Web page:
“Vaccines are a delicate matter,” Emmanuel Seni, public health director at Burkina Faso’s health ministry, said by phone. “We didn’t want to sign anything before we knew exactly what we were agreeing to.”

Seychelles, which has fully vaccinated more of its population against the coronavirus than any other country, has closed schools and canceled sporting activities for two weeks as infections surge.

The measures, which include bans on the intermingling of households and the early closure of bars, come even as the country has fully vaccinated more than 60% of its adult population with two doses of Covid-19 vaccines. The curbs are similar to those last imposed at the end of 2020.

“Despite of all the exceptional efforts we are making, the Covid-19 situation in our country is critical right now, with many daily cases reported last week,” Peggy Vidot, the nation’s health minister, said at a press conference Tuesday.

The Indian Ocean archipelago, which has a population of about 98,000, is dependent on tourism for much of its foreign exchange and acted quickly to begin vaccinations in January using a donation of Chinese vaccines from the United Arab Emirates. It has procured other vaccines since.

By April 12, 59% of the doses administered were Sinopharm vaccines and the rest were Covishield, a version of AstraZeneca Plc’s shot made under license in India.

To date 62.2% of its population is fully vaccinated, according to the Bloomberg Vaccine Tracker. That compares with 55.9% for Israel, the next most vaccinated nation.

‘Global Implications’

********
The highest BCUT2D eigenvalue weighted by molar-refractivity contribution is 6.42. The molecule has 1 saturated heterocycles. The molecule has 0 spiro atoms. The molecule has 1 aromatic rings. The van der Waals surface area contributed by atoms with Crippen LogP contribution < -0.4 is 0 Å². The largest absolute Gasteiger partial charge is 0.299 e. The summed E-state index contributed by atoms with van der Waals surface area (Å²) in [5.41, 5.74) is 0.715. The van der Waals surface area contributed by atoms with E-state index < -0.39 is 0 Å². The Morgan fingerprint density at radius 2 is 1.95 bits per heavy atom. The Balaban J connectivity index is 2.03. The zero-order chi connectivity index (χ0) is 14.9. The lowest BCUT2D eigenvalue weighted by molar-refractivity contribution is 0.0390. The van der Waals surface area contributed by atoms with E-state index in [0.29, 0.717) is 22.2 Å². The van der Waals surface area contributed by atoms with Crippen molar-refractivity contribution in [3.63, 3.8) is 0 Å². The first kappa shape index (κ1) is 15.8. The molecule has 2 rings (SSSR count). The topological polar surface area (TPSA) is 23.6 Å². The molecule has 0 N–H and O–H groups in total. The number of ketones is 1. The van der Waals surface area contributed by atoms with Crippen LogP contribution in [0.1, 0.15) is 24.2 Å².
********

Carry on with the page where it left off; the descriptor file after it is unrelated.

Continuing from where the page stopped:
The number of active cases in the nation rose to 1,068 on May 3 from 612 on April 28, according to the health ministry.

Of those cases, 84% are Seychellois and the rest are foreigners, Daniel Lucey, Clinical Professor of Medicine at Dartmouth Geisel School of Medicine, said in a blog post. Just under two thirds of those are either unvaccinated or have only had one dose, and the rest have had two doses, he said.

While data on genetic sequencing are not yet available for infections in April, the B.1.351 variant, first identified in South Africa late last year, was found in Seychelles in February, he said. AstraZeneca’s vaccine appeared to be less effective against that variant in a study, and South Africa halted plans to use it.

A comparison between Sinopharm, Covishield, and unvaccinated infected persons” could be done using genetic sequencing and data on the severity of their infections, Lucey said. “Given the widespread international use of these two vaccines there are global implications to what is happening now in the Seychelles.”

Officials at the press conference gave little detail on what could be behind the infection surge other than to say people were taking fewer precautions against the virus than before and the surge may be due to celebrations after Easter.

Jude Gedeon, Seychelles’ public health commissioner, didn’t answer calls made to his mobile phone or immediately answer a text message.

Other nations that have vaccinated large portions of their populations have seen Covid cases plunge. In the U.K., where 52% of people have a first dose, cases are down 96% from a recent high in January. In Israel, where 60% have had at least one dose, new cases are down 99%.